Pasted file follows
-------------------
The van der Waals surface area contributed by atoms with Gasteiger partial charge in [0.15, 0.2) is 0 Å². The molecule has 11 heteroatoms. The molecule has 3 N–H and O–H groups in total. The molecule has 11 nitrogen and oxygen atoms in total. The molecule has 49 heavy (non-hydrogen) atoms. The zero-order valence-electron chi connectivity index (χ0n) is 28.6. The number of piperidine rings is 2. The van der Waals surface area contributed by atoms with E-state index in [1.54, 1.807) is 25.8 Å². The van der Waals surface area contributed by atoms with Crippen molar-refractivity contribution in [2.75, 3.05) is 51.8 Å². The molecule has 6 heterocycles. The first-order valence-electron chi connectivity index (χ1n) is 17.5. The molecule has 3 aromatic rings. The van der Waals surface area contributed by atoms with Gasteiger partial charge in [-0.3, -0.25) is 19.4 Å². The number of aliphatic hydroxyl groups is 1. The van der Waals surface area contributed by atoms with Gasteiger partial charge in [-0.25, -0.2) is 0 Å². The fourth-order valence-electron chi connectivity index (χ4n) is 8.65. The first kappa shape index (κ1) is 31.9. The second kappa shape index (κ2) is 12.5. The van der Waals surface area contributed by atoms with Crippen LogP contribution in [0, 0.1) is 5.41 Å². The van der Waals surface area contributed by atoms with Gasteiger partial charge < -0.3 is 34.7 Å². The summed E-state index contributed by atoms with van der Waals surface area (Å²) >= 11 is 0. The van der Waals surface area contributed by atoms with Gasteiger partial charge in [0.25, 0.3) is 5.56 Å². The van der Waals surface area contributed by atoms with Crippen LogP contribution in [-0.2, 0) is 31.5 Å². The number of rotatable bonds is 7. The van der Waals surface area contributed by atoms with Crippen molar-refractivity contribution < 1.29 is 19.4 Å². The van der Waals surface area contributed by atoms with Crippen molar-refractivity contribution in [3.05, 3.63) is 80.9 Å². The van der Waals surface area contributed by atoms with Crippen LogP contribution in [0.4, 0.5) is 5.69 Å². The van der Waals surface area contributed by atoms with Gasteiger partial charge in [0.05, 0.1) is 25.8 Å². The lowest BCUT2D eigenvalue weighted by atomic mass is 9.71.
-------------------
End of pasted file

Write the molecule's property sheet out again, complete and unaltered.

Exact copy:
The van der Waals surface area contributed by atoms with Gasteiger partial charge in [0.15, 0.2) is 0 Å². The molecule has 11 heteroatoms. The molecule has 3 N–H and O–H groups in total. The molecule has 11 nitrogen and oxygen atoms in total. The molecule has 49 heavy (non-hydrogen) atoms. The zero-order valence-electron chi connectivity index (χ0n) is 28.6. The number of piperidine rings is 2. The van der Waals surface area contributed by atoms with E-state index in [1.54, 1.807) is 25.8 Å². The van der Waals surface area contributed by atoms with Crippen molar-refractivity contribution in [2.75, 3.05) is 51.8 Å². The molecule has 6 heterocycles. The first-order valence-electron chi connectivity index (χ1n) is 17.5. The molecule has 3 aromatic rings. The van der Waals surface area contributed by atoms with Gasteiger partial charge in [-0.3, -0.25) is 19.4 Å². The number of aliphatic hydroxyl groups is 1. The van der Waals surface area contributed by atoms with Gasteiger partial charge in [-0.25, -0.2) is 0 Å². The fourth-order valence-electron chi connectivity index (χ4n) is 8.65. The first kappa shape index (κ1) is 31.9. The second kappa shape index (κ2) is 12.5. The van der Waals surface area contributed by atoms with Crippen LogP contribution in [0, 0.1) is 5.41 Å². The van der Waals surface area contributed by atoms with Gasteiger partial charge < -0.3 is 34.7 Å². The summed E-state index contributed by atoms with van der Waals surface area (Å²) >= 11 is 0. The van der Waals surface area contributed by atoms with Gasteiger partial charge in [0.25, 0.3) is 5.56 Å². The van der Waals surface area contributed by atoms with Crippen LogP contribution in [-0.2, 0) is 31.5 Å². The number of rotatable bonds is 7. The van der Waals surface area contributed by atoms with Crippen molar-refractivity contribution < 1.29 is 19.4 Å². The van der Waals surface area contributed by atoms with Crippen molar-refractivity contribution in [3.05, 3.63) is 80.9 Å². The van der Waals surface area contributed by atoms with Crippen LogP contribution in [0.4, 0.5) is 5.69 Å². The van der Waals surface area contributed by atoms with Gasteiger partial charge in [0.05, 0.1) is 25.8 Å². The lowest BCUT2D eigenvalue weighted by atomic mass is 9.71.